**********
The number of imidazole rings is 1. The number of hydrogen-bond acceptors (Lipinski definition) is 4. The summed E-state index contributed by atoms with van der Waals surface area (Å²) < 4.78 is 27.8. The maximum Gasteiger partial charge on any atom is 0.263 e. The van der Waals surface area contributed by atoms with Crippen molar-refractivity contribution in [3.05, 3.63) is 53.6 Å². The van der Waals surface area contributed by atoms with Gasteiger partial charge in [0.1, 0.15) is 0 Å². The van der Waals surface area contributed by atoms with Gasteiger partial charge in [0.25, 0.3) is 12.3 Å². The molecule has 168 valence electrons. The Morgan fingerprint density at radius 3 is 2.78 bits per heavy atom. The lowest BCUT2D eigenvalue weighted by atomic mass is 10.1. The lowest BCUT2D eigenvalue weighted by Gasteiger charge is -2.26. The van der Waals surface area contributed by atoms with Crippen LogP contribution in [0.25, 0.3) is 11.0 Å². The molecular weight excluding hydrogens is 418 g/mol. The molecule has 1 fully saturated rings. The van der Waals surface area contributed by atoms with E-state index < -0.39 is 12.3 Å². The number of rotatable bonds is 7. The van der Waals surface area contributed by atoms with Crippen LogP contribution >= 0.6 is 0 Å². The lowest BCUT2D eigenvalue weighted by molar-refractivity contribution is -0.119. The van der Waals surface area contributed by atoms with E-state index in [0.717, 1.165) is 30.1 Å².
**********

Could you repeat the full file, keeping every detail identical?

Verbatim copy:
The number of imidazole rings is 1. The number of hydrogen-bond acceptors (Lipinski definition) is 4. The summed E-state index contributed by atoms with van der Waals surface area (Å²) < 4.78 is 27.8. The maximum Gasteiger partial charge on any atom is 0.263 e. The van der Waals surface area contributed by atoms with Crippen molar-refractivity contribution in [3.05, 3.63) is 53.6 Å². The van der Waals surface area contributed by atoms with Gasteiger partial charge in [0.1, 0.15) is 0 Å². The van der Waals surface area contributed by atoms with Gasteiger partial charge in [0.25, 0.3) is 12.3 Å². The molecule has 168 valence electrons. The Morgan fingerprint density at radius 3 is 2.78 bits per heavy atom. The lowest BCUT2D eigenvalue weighted by atomic mass is 10.1. The lowest BCUT2D eigenvalue weighted by Gasteiger charge is -2.26. The van der Waals surface area contributed by atoms with Crippen LogP contribution in [0.25, 0.3) is 11.0 Å². The molecular weight excluding hydrogens is 418 g/mol. The molecule has 1 fully saturated rings. The van der Waals surface area contributed by atoms with E-state index < -0.39 is 12.3 Å². The number of rotatable bonds is 7. The van der Waals surface area contributed by atoms with Crippen LogP contribution >= 0.6 is 0 Å². The lowest BCUT2D eigenvalue weighted by molar-refractivity contribution is -0.119. The van der Waals surface area contributed by atoms with E-state index in [0.717, 1.165) is 30.1 Å².